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5 Revising Tricks

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Note the title. Tricks, not tips, because the following isn't the Holy Grail of Revising Secrets (though if someone has a copy, send me a message and we'll negotiate a price). The following is simply things to help fool your mind when it's become a weeping pile of mush from countless hours spent revising.







Change the font
Sounds too simple, right? I'm betting there's some major scientific study that would show how this works. I'm also betting I wouldn't understand said study. What I do understand is that reading the same words 10,000,000 times will likely cause you to gloss over important things. Changing the font forces your brain to pay a bit more attention and might catch those comma and spelling errors.


Change the layout
Switching the view on your document to something like Reading Layout takes out distracting tool bars and helps you feel like you're reading an actual book instead of words on a screen. And this can be really important. When revising, it's all too easy to get caught up in the technical, making it hard to step back and see how each scene plays into the story as a whole.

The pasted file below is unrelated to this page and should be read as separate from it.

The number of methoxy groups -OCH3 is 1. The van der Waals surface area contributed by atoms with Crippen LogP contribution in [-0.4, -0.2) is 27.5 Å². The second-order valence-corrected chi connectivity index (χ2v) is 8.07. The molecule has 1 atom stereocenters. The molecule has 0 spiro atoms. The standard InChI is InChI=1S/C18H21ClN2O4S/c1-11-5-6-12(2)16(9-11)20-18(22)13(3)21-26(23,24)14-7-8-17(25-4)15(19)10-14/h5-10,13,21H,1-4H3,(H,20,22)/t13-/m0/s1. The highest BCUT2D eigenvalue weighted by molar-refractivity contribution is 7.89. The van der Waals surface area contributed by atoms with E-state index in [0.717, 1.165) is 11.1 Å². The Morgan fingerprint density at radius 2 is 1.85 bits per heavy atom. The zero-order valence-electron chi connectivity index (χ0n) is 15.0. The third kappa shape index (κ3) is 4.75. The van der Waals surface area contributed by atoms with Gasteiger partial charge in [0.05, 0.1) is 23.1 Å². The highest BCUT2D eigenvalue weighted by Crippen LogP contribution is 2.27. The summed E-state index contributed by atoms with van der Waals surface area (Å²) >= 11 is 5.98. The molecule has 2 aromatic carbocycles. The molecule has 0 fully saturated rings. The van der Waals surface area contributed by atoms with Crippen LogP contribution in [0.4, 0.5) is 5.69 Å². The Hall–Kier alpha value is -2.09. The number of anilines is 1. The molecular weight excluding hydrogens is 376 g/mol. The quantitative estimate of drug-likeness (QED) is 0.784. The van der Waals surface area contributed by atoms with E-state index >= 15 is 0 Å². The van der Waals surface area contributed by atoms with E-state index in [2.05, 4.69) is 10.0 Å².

Read from a different character's point of view
This is especially helpful on dialogue-heavy sections to ensure each voice is solid and each exchange is easy to follow.

Read something else
A book, a newspaper, the fine print at the bottom of a sales receipt. Anything that will allow you to shift gears. Getting your brain on a different course is like a splash of cold water to the face.